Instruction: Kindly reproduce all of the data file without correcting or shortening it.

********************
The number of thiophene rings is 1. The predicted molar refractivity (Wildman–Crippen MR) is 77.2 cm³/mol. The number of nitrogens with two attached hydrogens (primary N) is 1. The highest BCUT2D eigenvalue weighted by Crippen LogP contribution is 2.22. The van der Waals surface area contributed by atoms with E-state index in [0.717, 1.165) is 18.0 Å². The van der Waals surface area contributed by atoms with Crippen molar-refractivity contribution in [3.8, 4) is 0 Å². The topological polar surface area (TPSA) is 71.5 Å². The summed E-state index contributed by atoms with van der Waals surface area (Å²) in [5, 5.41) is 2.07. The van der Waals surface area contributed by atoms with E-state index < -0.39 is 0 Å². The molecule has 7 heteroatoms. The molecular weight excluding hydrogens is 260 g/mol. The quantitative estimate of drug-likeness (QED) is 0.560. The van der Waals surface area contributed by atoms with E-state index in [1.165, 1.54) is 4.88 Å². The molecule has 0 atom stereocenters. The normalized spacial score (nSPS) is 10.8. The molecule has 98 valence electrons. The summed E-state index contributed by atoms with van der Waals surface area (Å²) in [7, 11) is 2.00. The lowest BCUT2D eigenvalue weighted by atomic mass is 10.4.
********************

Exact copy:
The number of thiophene rings is 1. The predicted molar refractivity (Wildman–Crippen MR) is 77.2 cm³/mol. The number of nitrogens with two attached hydrogens (primary N) is 1. The highest BCUT2D eigenvalue weighted by Crippen LogP contribution is 2.22. The van der Waals surface area contributed by atoms with E-state index in [0.717, 1.165) is 18.0 Å². The van der Waals surface area contributed by atoms with Crippen molar-refractivity contribution in [3.8, 4) is 0 Å². The topological polar surface area (TPSA) is 71.5 Å². The summed E-state index contributed by atoms with van der Waals surface area (Å²) in [5, 5.41) is 2.07. The van der Waals surface area contributed by atoms with E-state index < -0.39 is 0 Å². The molecule has 7 heteroatoms. The molecular weight excluding hydrogens is 260 g/mol. The quantitative estimate of drug-likeness (QED) is 0.560. The van der Waals surface area contributed by atoms with E-state index in [1.165, 1.54) is 4.88 Å². The molecule has 0 atom stereocenters. The normalized spacial score (nSPS) is 10.8. The molecule has 98 valence electrons. The summed E-state index contributed by atoms with van der Waals surface area (Å²) in [7, 11) is 2.00. The lowest BCUT2D eigenvalue weighted by atomic mass is 10.4.